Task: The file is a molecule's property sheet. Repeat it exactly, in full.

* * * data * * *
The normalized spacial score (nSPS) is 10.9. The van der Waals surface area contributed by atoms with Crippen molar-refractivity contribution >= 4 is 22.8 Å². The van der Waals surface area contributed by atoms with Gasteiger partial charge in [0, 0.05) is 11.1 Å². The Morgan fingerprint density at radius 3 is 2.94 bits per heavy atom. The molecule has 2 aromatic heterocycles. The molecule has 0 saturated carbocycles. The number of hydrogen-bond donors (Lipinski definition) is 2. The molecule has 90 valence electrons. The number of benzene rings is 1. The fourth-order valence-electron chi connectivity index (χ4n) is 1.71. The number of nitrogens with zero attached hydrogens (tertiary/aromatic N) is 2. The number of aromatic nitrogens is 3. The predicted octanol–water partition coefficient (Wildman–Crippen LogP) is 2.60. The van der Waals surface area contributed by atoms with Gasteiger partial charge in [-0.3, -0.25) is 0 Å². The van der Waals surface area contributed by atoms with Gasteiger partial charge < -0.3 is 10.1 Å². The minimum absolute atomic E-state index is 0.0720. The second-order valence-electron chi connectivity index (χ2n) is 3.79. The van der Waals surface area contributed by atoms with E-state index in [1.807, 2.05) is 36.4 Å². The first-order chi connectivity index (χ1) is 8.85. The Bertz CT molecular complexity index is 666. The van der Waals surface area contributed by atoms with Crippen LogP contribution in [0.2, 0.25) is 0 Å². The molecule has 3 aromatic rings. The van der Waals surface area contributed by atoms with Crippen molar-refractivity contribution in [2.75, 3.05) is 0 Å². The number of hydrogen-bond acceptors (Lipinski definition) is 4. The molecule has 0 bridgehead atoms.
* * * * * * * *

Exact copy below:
The normalized spacial score (nSPS) is 10.9. The van der Waals surface area contributed by atoms with Crippen molar-refractivity contribution >= 4 is 22.8 Å². The van der Waals surface area contributed by atoms with Gasteiger partial charge in [0, 0.05) is 11.1 Å². The Morgan fingerprint density at radius 3 is 2.94 bits per heavy atom. The molecule has 2 aromatic heterocycles. The molecule has 0 saturated carbocycles. The number of hydrogen-bond donors (Lipinski definition) is 2. The molecule has 90 valence electrons. The number of benzene rings is 1. The fourth-order valence-electron chi connectivity index (χ4n) is 1.71. The number of nitrogens with zero attached hydrogens (tertiary/aromatic N) is 2. The number of aromatic nitrogens is 3. The predicted octanol–water partition coefficient (Wildman–Crippen LogP) is 2.60. The van der Waals surface area contributed by atoms with Gasteiger partial charge in [-0.3, -0.25) is 0 Å². The van der Waals surface area contributed by atoms with Gasteiger partial charge < -0.3 is 10.1 Å². The minimum absolute atomic E-state index is 0.0720. The second-order valence-electron chi connectivity index (χ2n) is 3.79. The van der Waals surface area contributed by atoms with E-state index in [1.807, 2.05) is 36.4 Å². The first-order chi connectivity index (χ1) is 8.85. The Bertz CT molecular complexity index is 666. The van der Waals surface area contributed by atoms with Crippen LogP contribution in [0.2, 0.25) is 0 Å². The molecule has 3 aromatic rings. The van der Waals surface area contributed by atoms with Crippen molar-refractivity contribution in [2.75, 3.05) is 0 Å². The number of hydrogen-bond acceptors (Lipinski definition) is 4. The molecule has 0 bridgehead atoms.